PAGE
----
Well a lot! Music inherently has a very social element to it and Spotify tries to facilitate that aspect. By connecting to the world’s most popular social network Facebook, it is now possible to share songs with friends directly and even browse through their public playlists. Users can discover the song that their friends like and share in their love of music. Furthermore, by opening up an API to outside developers, Spotify has also created a market of apps to cover different use cases that are not originally included in the service. This makes the platform a lot more attractive and useful.
Another important feature that makes Spotify one of my favorite products is the fact that it is now available on all platforms and devices. With the recently released web player, apps on Android, iOS, OSX and Windows, a user can access his playlist of favorite songs from almost anywhere in the world.
From Music Service to Music Portal
With 20M users, as of December 2012, Spotify now has an opportunity to become even more than just a service. With its extended reach in Social and ubiquitous presence on all devices, Spotify can become the Portal to Music. In order to achieve this objective, the inter-communication between users on the platform should be improved. Enabling direct chatting between users or even the creation of chat boards related to certain topics, genres, artists or albums would facilitate and promote more communication on the platform.
When browsing through artists and albums it is important to get a sense of not only what’s popular but what is good. Although music is subjective, the wisdom of the crowds can facilitate the discovery of new music and artists. At this point, it would be beneficial to have ratings for songs and albums to help new listeners identify the songs that they may want to hear first. Album and song reviews by professionals and amateurs should also be part of the system. The current situation requires users to visit multiple sites online like Amazon, CDnow or Sputnik, to gather reviews on albums before making their listening decisions on Spotify. But why the friction? Why should the user require to exit Spotify to reach that information? At this point, instead of starting from scratch, it would be wise to partner, or even purchase, a music review service and integrate it into the platform.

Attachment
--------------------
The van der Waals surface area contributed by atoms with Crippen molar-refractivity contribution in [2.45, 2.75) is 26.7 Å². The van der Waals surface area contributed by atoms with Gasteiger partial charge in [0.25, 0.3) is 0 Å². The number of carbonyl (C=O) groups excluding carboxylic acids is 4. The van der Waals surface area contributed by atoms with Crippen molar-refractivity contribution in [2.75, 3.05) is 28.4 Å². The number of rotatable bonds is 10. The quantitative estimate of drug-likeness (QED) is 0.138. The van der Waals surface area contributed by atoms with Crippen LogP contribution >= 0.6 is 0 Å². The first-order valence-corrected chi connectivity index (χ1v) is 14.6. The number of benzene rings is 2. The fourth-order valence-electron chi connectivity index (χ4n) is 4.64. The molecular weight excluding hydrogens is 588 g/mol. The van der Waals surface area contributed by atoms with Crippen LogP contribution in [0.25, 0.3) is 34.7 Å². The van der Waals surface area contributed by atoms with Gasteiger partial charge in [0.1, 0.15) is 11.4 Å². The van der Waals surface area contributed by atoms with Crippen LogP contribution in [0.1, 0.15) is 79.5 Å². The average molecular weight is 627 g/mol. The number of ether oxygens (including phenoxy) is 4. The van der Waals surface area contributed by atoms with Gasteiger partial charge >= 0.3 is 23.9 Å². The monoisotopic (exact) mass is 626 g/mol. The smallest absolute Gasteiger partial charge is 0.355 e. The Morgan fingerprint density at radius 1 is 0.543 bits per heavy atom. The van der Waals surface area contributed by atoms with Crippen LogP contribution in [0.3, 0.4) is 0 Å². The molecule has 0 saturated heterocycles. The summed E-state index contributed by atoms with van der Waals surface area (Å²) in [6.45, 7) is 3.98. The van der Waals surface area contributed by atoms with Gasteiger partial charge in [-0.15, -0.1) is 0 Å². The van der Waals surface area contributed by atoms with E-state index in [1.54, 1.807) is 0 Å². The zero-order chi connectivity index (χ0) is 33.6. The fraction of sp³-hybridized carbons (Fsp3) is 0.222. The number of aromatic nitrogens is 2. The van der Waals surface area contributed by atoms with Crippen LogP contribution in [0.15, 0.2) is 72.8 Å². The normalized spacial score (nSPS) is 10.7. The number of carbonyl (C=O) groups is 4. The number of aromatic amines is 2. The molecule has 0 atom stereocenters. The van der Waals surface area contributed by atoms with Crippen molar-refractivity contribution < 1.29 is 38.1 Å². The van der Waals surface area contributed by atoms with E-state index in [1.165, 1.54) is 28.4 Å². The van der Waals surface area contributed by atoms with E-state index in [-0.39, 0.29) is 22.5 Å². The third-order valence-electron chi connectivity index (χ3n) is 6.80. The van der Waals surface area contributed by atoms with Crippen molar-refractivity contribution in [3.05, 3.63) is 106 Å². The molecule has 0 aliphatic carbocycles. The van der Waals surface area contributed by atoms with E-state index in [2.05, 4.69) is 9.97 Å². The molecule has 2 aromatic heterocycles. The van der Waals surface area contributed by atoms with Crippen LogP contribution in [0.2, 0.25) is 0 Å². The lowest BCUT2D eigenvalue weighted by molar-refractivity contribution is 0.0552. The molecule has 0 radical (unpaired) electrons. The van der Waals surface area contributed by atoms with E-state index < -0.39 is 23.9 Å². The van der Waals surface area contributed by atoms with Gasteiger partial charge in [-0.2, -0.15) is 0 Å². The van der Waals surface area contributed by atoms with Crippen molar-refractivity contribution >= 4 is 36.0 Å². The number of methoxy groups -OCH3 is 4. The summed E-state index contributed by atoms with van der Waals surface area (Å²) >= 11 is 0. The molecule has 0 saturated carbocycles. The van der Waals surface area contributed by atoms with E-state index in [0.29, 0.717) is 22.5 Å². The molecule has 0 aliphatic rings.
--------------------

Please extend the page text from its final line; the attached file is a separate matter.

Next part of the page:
Furthermore, to achieve this grander vision, I also believe that music is not limited to the auditory senses but also the visual. Music – along with cat videos – is most likely one of the most popular categories on YouTube. User’s enjoy the experience of being immerse in the songs from the audio and visual sides. During parties and events, there is nothing more entertaining than viewing the videos of the songs on the screens. Spotify should aim to integrate videos into its service and make it possible for users to seamlessly transition between the two listening experiences.
The Future looks bright…
Currently, Spotify is one of my favorite products. As a music lover, it is able to satisfy almost all of my musical needs. I am actually willing and happy to be a paying customer, contributing not only to the Artists but to the continued development of the platform. I am also incredibly excited by the potential of the service. With better communication functionality, the integration of ratings & reviews and the addition of music videos, I believe that the foundations are in place for Spotify to transform itself into the central hub for music lovers and Artists: The Music Portal.